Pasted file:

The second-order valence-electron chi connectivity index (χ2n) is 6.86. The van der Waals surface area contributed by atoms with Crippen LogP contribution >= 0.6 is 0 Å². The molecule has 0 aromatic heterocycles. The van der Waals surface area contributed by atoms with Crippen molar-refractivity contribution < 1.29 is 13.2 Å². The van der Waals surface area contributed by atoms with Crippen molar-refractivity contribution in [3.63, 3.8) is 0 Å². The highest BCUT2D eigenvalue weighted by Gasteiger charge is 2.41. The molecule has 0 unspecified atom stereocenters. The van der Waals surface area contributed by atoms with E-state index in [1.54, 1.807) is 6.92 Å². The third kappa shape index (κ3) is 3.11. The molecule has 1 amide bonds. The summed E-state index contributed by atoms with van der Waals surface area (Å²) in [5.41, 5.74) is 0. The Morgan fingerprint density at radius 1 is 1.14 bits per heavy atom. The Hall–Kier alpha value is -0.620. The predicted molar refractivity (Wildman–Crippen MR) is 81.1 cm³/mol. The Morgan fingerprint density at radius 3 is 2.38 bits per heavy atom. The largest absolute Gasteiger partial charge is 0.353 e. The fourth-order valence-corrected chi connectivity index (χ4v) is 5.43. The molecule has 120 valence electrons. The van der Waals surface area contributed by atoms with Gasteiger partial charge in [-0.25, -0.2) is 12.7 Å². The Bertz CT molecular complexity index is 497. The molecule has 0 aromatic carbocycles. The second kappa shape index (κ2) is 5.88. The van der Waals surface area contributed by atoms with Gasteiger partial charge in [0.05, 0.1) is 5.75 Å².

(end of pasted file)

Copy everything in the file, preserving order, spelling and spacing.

The second-order valence-electron chi connectivity index (χ2n) is 6.86. The van der Waals surface area contributed by atoms with Crippen LogP contribution >= 0.6 is 0 Å². The molecule has 0 aromatic heterocycles. The van der Waals surface area contributed by atoms with Crippen molar-refractivity contribution < 1.29 is 13.2 Å². The van der Waals surface area contributed by atoms with Crippen molar-refractivity contribution in [3.63, 3.8) is 0 Å². The highest BCUT2D eigenvalue weighted by Gasteiger charge is 2.41. The molecule has 0 unspecified atom stereocenters. The van der Waals surface area contributed by atoms with E-state index in [1.54, 1.807) is 6.92 Å². The third kappa shape index (κ3) is 3.11. The molecule has 1 amide bonds. The summed E-state index contributed by atoms with van der Waals surface area (Å²) in [5.41, 5.74) is 0. The Morgan fingerprint density at radius 1 is 1.14 bits per heavy atom. The Hall–Kier alpha value is -0.620. The predicted molar refractivity (Wildman–Crippen MR) is 81.1 cm³/mol. The Morgan fingerprint density at radius 3 is 2.38 bits per heavy atom. The largest absolute Gasteiger partial charge is 0.353 e. The fourth-order valence-corrected chi connectivity index (χ4v) is 5.43. The molecule has 120 valence electrons. The van der Waals surface area contributed by atoms with Gasteiger partial charge in [-0.25, -0.2) is 12.7 Å². The Bertz CT molecular complexity index is 497. The molecule has 0 aromatic carbocycles. The second kappa shape index (κ2) is 5.88. The van der Waals surface area contributed by atoms with Gasteiger partial charge in [0.05, 0.1) is 5.75 Å².